September 11, 2001

Some events seem larger than our abilities to comprehend them. Bearing witness can help us as we gather our thoughts and emotions. Max Verga, BENT's "Bear in Mind" columnist writes:

I was four blocks from the World Trade Center when the second plane crash occurred. For many of us in New York City, the need to talk about what we have seen and heard has been overwhelming. It's as if telling the tale will put it in perspective. But there is no perspective for something of this nature. I told a friend that I feel as if we have all been reborn . . . in ashes. I saw those ashes firsthand. I think they will always be a part of the City I cannot yet get back into. I am scared, and not just for myself and my life here in the borough of Brooklyn. I'm scared for what the world will be from this point onward.

GROUND ZERO: September 11, 2001

by Max E. Verga

As usual, I have the incredible ability to be in either the right place at the right time or the wrong place at the wrong time, depending on your view of the events in question.

Exiting the subway on my way to work on Tuesday, September 11, 2001, I noticed something different when I got off at the Rector Street station in downtown Manhattan. Fire engines were sounding their sirens and I noted large pieces of paper floating down, apparently from somewhere nearby. I presumed it was just a small-sized fire in a nearby office building, something not at all uncommon in lower Manhattan.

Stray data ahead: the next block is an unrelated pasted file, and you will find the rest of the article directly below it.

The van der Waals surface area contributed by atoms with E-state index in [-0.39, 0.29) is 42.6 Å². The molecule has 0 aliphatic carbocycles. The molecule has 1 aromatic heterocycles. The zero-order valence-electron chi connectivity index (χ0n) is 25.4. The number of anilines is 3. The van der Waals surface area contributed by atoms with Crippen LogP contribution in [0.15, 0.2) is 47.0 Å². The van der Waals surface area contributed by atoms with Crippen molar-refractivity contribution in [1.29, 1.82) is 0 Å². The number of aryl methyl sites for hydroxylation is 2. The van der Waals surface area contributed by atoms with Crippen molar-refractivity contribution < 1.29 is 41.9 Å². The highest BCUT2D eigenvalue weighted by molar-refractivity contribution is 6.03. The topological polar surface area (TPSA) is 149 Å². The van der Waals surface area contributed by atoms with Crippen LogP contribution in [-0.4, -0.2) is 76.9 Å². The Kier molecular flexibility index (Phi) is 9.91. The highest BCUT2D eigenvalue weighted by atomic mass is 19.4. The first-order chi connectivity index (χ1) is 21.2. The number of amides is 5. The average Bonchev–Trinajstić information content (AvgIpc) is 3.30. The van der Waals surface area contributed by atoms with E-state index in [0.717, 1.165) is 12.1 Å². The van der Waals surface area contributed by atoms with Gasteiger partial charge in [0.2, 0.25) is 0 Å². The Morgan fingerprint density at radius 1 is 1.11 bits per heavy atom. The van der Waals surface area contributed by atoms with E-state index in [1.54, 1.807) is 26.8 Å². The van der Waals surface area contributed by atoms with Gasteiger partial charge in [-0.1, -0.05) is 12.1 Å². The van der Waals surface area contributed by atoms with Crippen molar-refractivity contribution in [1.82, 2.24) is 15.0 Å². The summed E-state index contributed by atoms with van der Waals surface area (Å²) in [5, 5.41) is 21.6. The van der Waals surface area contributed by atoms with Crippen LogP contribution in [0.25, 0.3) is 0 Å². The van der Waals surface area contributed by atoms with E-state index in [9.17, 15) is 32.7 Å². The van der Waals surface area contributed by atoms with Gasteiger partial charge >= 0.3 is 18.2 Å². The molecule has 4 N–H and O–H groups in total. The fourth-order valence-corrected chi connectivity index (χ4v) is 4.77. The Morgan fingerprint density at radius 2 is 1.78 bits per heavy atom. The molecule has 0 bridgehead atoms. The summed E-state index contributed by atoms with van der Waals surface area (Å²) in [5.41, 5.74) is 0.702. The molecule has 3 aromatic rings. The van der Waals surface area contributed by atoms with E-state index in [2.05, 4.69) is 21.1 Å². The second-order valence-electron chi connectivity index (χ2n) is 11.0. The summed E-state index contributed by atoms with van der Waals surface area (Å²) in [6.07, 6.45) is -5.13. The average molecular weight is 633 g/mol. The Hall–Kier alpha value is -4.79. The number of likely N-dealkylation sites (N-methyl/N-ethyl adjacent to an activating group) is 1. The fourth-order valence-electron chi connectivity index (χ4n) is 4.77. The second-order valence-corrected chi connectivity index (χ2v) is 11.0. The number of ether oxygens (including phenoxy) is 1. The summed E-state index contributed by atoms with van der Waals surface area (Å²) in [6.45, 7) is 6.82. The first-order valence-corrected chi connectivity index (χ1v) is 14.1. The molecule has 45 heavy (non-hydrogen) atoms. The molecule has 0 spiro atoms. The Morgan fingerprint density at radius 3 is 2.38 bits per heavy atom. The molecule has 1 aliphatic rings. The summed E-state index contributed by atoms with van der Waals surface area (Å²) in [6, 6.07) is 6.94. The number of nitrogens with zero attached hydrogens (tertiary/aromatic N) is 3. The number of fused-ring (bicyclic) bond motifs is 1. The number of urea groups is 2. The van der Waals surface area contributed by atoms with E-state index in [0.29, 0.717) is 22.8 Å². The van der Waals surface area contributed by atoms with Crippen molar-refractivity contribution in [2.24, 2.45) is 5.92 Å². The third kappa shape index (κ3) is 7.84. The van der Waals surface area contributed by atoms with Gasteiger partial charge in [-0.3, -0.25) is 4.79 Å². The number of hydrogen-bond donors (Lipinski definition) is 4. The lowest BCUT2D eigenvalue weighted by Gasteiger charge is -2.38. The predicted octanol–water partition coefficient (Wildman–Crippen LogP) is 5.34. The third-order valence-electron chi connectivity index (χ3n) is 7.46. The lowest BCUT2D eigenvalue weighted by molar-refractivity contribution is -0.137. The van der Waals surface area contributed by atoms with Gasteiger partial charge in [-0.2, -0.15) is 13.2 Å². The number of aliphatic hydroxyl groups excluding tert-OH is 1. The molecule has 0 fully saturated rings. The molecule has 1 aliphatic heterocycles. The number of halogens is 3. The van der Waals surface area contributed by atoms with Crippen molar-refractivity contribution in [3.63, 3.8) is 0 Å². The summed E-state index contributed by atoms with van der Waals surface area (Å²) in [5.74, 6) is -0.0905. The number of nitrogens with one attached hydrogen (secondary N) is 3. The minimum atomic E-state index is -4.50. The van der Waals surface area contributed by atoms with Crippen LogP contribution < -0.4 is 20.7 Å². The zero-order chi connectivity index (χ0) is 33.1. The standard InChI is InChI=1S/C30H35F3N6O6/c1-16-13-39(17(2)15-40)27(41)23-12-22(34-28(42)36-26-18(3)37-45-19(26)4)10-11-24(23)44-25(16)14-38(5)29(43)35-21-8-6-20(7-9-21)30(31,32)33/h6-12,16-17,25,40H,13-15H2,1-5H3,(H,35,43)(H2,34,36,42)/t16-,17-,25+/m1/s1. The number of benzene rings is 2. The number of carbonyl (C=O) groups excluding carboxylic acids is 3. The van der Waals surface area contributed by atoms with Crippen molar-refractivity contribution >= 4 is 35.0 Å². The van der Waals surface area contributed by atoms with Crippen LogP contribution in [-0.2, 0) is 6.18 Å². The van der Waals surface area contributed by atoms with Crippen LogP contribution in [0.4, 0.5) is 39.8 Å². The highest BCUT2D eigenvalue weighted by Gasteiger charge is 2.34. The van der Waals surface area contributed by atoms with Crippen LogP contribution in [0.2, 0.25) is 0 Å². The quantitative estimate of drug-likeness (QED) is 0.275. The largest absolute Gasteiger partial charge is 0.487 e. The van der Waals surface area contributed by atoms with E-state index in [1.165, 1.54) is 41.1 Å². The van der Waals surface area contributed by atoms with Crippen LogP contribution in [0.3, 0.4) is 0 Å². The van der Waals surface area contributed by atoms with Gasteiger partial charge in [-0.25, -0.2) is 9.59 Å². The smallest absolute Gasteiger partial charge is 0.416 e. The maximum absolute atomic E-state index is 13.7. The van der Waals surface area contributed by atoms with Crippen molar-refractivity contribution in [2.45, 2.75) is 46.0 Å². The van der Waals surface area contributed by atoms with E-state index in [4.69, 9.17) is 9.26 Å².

As usual, I got my coffee and bagel and paid the street vendor, when I heard a loud boom. I knew immediately that it had come from the World Trade Center. Like everyone around me, I began to run. As I neared the building where I work I saw a co-worker, covered in soot, crying out that she had been pushed under a car as people had begun to run and that both her knees were badly hurt. Another co-worker and I helped her into the building where we work.

We soon learned that a plane had crashed into the World Trade Center. I had been in the subway when the first crash occurred. We were urged to stay in the office, which we did. While there, we felt two loud rumbles that sent debris throughout lower Manhattan, turning the view outside our windows to one of near-midnight. We saw what looked like black snow rain down on nearby rooftops, blanketing everything in what would quickly become up to two inches of ash. Nobody dared think about what was in that ash.